RATING: 3.5 out of 5
(If you haven’t seen the movie yet, there are minor spoilers ahead. Walang sisihan ah binigyan kita ng warning!)
Fans were first introduced to the Black Panther in “Captain America: Civil War”. When his father, T’Chaka the King of Wakanda dies, T’Challa (Chadwick Boseman) takes on the mantle of the Black Panther. Now to those who are unfamiliar with the Black Panther, he’s more than just a Batman look-alike sans a cape although he’s probably richer than Bruce Wayne and Tony Stark combined. As the ruler of the most developed nation in the world, not only is it his duty to lead his people it also falls on his shoulders to help the human race even if that means changing the way of life that his kingdom has come to know for centuries.
What I liked about “Black Panther” was that everything felt fresh. Aside from the obvious fact that this the first major blockbuster with a predominantly African/African-American cast, we’re also introduced to a new world in the Marvel Universe. Para siyang Guardians of the Galaxy in the sense na lahat bago sa paningin natin e. The culture, the technology, and the characters are all foreign to us. Aminin mo ang saya gawin nung kibit-balikat dance na ginagawa nila pag may chumachallenge sa throne diba? Aminin mo! The dichotomy of their culture is interesting. On one hand they have very advanced tech, on the other hand meron pa rin sa kanilang may malaking plato sa bibig. And though the stakes are high, the story pretty much stands alone from the rest of the MCU. Walang alien dito na naglakbay ng malayo para kumain ng planeta. Instead what we have is a power struggle for the Wakandan throne and a battle of ideologies that mirrors what’s going on in the real world today.
Chadwick Boseman delivers a good performance as the Black Panther. But if I’m being honest, there’s nothing iconic or special about his portrayal either. If you’ve seen him in his other movies, you know that he’s always good but never really great. What I truly enjoyed in the movie are the female supporting characters most notably Shuri, Nakia, and Okoye. Shuri (Letitia Wright) was really funny and probably the character that most people will relate to. Danai Gurira who plays Okoye was finally able to show her acting range. If you’ve seen her in The Walking Dead as Michonne, you know that all she does there is to look cool and to look angry. (Sabagay ano ba naman kasi talaga ibang mood mo pag may zombie apocalypse diba?) As T’Challa’s love interest, Nakia (Lupita Nyong’o) is equally formidable.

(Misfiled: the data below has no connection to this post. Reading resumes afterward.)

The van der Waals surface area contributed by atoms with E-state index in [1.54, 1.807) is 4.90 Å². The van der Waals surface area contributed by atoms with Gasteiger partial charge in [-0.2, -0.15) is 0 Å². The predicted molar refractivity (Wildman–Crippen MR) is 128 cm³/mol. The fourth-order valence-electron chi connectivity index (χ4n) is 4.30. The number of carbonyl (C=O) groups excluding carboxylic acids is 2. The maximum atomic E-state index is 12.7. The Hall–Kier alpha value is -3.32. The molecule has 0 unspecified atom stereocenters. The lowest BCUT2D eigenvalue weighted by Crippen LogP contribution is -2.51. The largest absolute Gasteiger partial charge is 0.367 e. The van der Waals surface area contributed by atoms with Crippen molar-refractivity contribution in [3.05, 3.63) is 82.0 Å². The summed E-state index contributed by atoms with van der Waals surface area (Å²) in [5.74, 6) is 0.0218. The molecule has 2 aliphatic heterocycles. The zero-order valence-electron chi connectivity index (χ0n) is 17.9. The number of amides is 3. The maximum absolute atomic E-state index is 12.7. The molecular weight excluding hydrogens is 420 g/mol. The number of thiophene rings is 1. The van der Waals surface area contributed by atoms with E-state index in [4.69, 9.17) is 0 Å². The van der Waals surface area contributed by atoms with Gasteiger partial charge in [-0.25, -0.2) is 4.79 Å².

But as with most Marvel movies and the superhero genre in general, the villain comes up short once again. As Marvel villains go, Michael B. Jordan’s Eric Killmonger’s has one of the most plausible and solid motivations to raise hell. Pinatay yung erpats niya habang nag-babasketball siya pag uwi niya deads na yung tatay niya! He probably comes a close a second to Loki in terms of having an actual motive that’s easy to understand. But as great an actor as Jordan is, his character is a bit one-dimensional. Try mo describe yung character niya sa movie and you’ll probably come up with “galit” and not much else. Hindi ba? Yun siya in a nutshell e galit siya! Which makes him a formidable opponent in terms of skill and physicality kasi mirror image siya ni T’Challa. But when he finally dies at the hands of the Black Panther (sabi sayo may spoiler tong review e) are we really emotionally affected? I don’t think so. Even during the scenes where he cries while narrating his hardships, we don’t really empathize with him.
When your focus is to tell the origin story of the hero, minsan nag susuffer yung character development nung villain because there’s only so much story you can tell in a 2-hour time span. That’s why the Nolan Batman movies are a rare breed because they manage to give the villains equal importance. Let’s look at Bane for example, wag na lang si Joker kasi alam naman natin na malupit si Heath Ledger dun. Bane is a brute who is Batman’s physical equal. But the movie spends a few minutes for us to learn a little something about his backstory by showing that he was once a prisoner who was tasked to protect Talia Al Ghul. Now everything you know about Bane changes, right? That’s what I would have liked to see for Killmonger. Show us why he got radicalized, don’t have Bilbo Baggins just narrate it for us.
But one thing that’s been bothering me about the concept of Wakanda, and this not a criticism of the movie at all but just something that’s been keeping me awake at night is this: Paano nila nasisikreto yung Wakanda sa mundo? Sige sabihin mo na na may alien technology sila thanks to Vibranium that allows them to do these amazing things and keep it secret. Pero paano kaya yung mga tao? Paano yung mga mismong Wakandans hindi ba sila nagdadaldal sa iba? Wala ba sa kanilang may social media accounts? Para ba silang mga North Korean na bawal umalis ng bansa? Do you mean to tell me na walang Wakandan na nag abroad tapos binully ng mga racist and after a few beers humirit ng “T***ina niyong lahat, kayang kayang bilhin ng bansa ko yung bansa niyo! Ang mga domestic helper namin sa Wakanda mga galing sa Scandinavia ganun kami kayaman!”
They’ll probably never address this in the sequels but if anybody who has the read comics can share an answer, I’d appreciate it. Now all that being said, I would love to revisit Wakanda in future MCU movies if only to see a Wakandan flip out and show his glow-in-the-dark mouth tattoo when he’s being bullied and do that rhythmic shoulder dance that we all love so much.
BLACK PANTHER is now showing in cinemas everywhere.
Photos courtesy of MARVEL STUDIOS.